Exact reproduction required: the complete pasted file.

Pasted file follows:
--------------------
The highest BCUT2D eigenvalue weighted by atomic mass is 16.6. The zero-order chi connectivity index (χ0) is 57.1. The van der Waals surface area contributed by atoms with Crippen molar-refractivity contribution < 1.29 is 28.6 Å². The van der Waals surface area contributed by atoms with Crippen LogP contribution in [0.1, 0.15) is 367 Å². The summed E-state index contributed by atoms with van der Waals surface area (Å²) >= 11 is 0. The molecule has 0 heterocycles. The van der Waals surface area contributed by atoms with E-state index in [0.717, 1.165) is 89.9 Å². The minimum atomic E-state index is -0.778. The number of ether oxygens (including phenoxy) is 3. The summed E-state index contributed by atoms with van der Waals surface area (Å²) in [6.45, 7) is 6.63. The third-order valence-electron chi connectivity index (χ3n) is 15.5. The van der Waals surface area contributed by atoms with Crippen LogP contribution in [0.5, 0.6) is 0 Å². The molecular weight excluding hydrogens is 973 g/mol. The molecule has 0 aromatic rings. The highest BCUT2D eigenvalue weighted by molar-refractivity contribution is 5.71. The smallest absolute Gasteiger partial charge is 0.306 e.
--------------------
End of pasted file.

The highest BCUT2D eigenvalue weighted by atomic mass is 16.6. The zero-order chi connectivity index (χ0) is 57.1. The van der Waals surface area contributed by atoms with Crippen molar-refractivity contribution < 1.29 is 28.6 Å². The van der Waals surface area contributed by atoms with Crippen LogP contribution in [0.1, 0.15) is 367 Å². The summed E-state index contributed by atoms with van der Waals surface area (Å²) >= 11 is 0. The molecule has 0 heterocycles. The van der Waals surface area contributed by atoms with E-state index in [0.717, 1.165) is 89.9 Å². The minimum atomic E-state index is -0.778. The number of ether oxygens (including phenoxy) is 3. The summed E-state index contributed by atoms with van der Waals surface area (Å²) in [6.45, 7) is 6.63. The third-order valence-electron chi connectivity index (χ3n) is 15.5. The van der Waals surface area contributed by atoms with Crippen LogP contribution in [0.5, 0.6) is 0 Å². The molecular weight excluding hydrogens is 973 g/mol. The molecule has 0 aromatic rings. The highest BCUT2D eigenvalue weighted by molar-refractivity contribution is 5.71. The smallest absolute Gasteiger partial charge is 0.306 e.